“We’ve reached a dangerous point in music, whilst slowly there has been a return to appreciating the actual value of a piece of music, this is something that seems common in the art world but is still almost totally devoid in music. So to have a label in Drum & Bass – one of the areas of music that has seen a total 180-degree approach, moving from purely vinyl to now almost purely digital – pushing the concept of limited physical music products, well this is a rare and special thing and to be a part of that movement is a real honour for both of us. I am lucky enough to be heavily involved with the 3rd part of the series, a release that I’m incredibly proud of, featuring some VIP’s of my best work along with another sneaky homage to what used to be.”

The Dubplate is a fundamental part of drum and bass history  – how would you define Dubplate culture? And what have been your own experiences with acetate records and the Dubplate legacy?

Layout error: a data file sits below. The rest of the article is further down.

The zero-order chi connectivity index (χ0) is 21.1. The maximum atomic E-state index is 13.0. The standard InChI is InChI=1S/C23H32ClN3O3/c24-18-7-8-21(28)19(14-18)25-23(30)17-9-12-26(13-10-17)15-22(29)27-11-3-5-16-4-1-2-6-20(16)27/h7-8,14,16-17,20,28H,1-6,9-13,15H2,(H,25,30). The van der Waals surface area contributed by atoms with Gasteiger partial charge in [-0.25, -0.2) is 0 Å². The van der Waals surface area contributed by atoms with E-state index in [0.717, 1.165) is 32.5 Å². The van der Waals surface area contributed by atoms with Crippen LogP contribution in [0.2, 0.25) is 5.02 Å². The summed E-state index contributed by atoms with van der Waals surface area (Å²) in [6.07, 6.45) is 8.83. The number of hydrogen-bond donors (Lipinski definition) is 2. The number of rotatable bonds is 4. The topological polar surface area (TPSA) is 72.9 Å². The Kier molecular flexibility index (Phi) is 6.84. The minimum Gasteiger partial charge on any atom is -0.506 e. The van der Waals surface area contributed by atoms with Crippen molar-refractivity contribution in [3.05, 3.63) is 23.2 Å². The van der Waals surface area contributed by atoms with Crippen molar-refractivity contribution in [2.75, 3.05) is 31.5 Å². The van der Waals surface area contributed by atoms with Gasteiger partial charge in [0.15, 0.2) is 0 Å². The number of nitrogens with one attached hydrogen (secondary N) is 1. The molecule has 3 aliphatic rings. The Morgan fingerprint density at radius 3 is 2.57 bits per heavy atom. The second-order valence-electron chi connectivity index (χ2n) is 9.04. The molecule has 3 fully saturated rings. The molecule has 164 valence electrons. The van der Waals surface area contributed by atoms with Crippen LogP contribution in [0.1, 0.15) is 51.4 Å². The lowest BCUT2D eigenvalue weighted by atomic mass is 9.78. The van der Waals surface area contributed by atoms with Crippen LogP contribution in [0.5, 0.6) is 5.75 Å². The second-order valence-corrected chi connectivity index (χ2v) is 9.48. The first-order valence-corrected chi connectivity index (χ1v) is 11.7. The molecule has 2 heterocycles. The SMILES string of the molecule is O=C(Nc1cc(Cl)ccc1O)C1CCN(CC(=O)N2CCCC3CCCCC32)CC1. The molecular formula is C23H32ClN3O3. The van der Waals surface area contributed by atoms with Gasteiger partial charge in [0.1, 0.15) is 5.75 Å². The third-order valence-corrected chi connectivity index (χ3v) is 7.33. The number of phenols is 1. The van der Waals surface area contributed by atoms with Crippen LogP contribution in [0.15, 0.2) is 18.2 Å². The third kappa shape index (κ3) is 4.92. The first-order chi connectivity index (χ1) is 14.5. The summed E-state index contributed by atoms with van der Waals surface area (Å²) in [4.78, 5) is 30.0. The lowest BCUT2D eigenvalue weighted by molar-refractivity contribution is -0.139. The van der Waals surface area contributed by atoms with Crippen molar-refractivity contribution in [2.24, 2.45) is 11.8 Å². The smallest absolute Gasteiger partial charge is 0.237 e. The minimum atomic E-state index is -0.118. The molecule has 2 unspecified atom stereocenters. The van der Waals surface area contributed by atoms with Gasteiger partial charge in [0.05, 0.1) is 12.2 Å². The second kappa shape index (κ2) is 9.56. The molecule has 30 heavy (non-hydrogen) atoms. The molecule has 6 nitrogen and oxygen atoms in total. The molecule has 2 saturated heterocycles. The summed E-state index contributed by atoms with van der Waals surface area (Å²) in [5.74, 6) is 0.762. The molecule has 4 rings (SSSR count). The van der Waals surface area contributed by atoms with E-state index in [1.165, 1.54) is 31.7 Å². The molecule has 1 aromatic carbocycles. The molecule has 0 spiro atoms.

Xtrah: “Not going to lie, I don’t really have that much experience in the whole dub plate culture; although I started DJ’ing at a young age I didn’t go to cutting house to cut dubs and I certainly wasn’t playing in clubs so to me the dub plate culture was waiting for the white labels to reach the record stores in Kingston but that was exciting enough!”

DLR: “Its non-existent really these days in dnb, there is very little exclusive culture in our scene now, things say ‘exclusive’ on them, but it’s not really how it used to be, which is obviously to be expected with the ease of access to products these days. It’s a shame, but hard to fight, my experiences of dub plate culture are from when I was about 15, in the early noughties watching DJ’s like Andy C, Groove, Friction etc etc mixing in clubs mostly in Bristol, and just being in awe of what they were doing, not even really noticing what I was seeing was them mixing with a lot of exclusive dub plates, some of which only they had a copy of.”